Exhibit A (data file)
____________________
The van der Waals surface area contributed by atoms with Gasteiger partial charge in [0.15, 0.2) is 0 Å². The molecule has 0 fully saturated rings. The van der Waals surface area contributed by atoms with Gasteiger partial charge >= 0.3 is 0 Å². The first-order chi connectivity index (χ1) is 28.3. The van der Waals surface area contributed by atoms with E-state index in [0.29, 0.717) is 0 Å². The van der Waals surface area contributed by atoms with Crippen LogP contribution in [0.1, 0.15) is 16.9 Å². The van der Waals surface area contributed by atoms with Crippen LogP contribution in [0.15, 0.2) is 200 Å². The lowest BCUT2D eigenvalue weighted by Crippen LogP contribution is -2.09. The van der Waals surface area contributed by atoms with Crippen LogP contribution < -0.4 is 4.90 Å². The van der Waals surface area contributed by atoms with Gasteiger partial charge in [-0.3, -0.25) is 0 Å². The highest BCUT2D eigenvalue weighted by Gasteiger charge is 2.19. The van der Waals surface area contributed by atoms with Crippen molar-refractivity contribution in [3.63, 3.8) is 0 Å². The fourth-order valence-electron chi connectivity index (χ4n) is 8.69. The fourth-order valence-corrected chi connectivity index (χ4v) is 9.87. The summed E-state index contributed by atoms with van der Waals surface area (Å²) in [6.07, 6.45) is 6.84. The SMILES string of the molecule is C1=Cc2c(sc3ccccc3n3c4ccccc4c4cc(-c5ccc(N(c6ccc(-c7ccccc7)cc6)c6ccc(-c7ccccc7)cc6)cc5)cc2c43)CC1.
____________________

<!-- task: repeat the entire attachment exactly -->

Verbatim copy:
The van der Waals surface area contributed by atoms with Gasteiger partial charge in [0.15, 0.2) is 0 Å². The molecule has 0 fully saturated rings. The van der Waals surface area contributed by atoms with Gasteiger partial charge >= 0.3 is 0 Å². The first-order chi connectivity index (χ1) is 28.3. The van der Waals surface area contributed by atoms with E-state index in [0.29, 0.717) is 0 Å². The van der Waals surface area contributed by atoms with Crippen LogP contribution in [0.1, 0.15) is 16.9 Å². The van der Waals surface area contributed by atoms with Crippen LogP contribution in [0.15, 0.2) is 200 Å². The lowest BCUT2D eigenvalue weighted by Crippen LogP contribution is -2.09. The van der Waals surface area contributed by atoms with Crippen LogP contribution < -0.4 is 4.90 Å². The van der Waals surface area contributed by atoms with Gasteiger partial charge in [-0.3, -0.25) is 0 Å². The highest BCUT2D eigenvalue weighted by Gasteiger charge is 2.19. The van der Waals surface area contributed by atoms with Crippen molar-refractivity contribution in [3.63, 3.8) is 0 Å². The fourth-order valence-electron chi connectivity index (χ4n) is 8.69. The fourth-order valence-corrected chi connectivity index (χ4v) is 9.87. The summed E-state index contributed by atoms with van der Waals surface area (Å²) in [6.07, 6.45) is 6.84. The SMILES string of the molecule is C1=Cc2c(sc3ccccc3n3c4ccccc4c4cc(-c5ccc(N(c6ccc(-c7ccccc7)cc6)c6ccc(-c7ccccc7)cc6)cc5)cc2c43)CC1.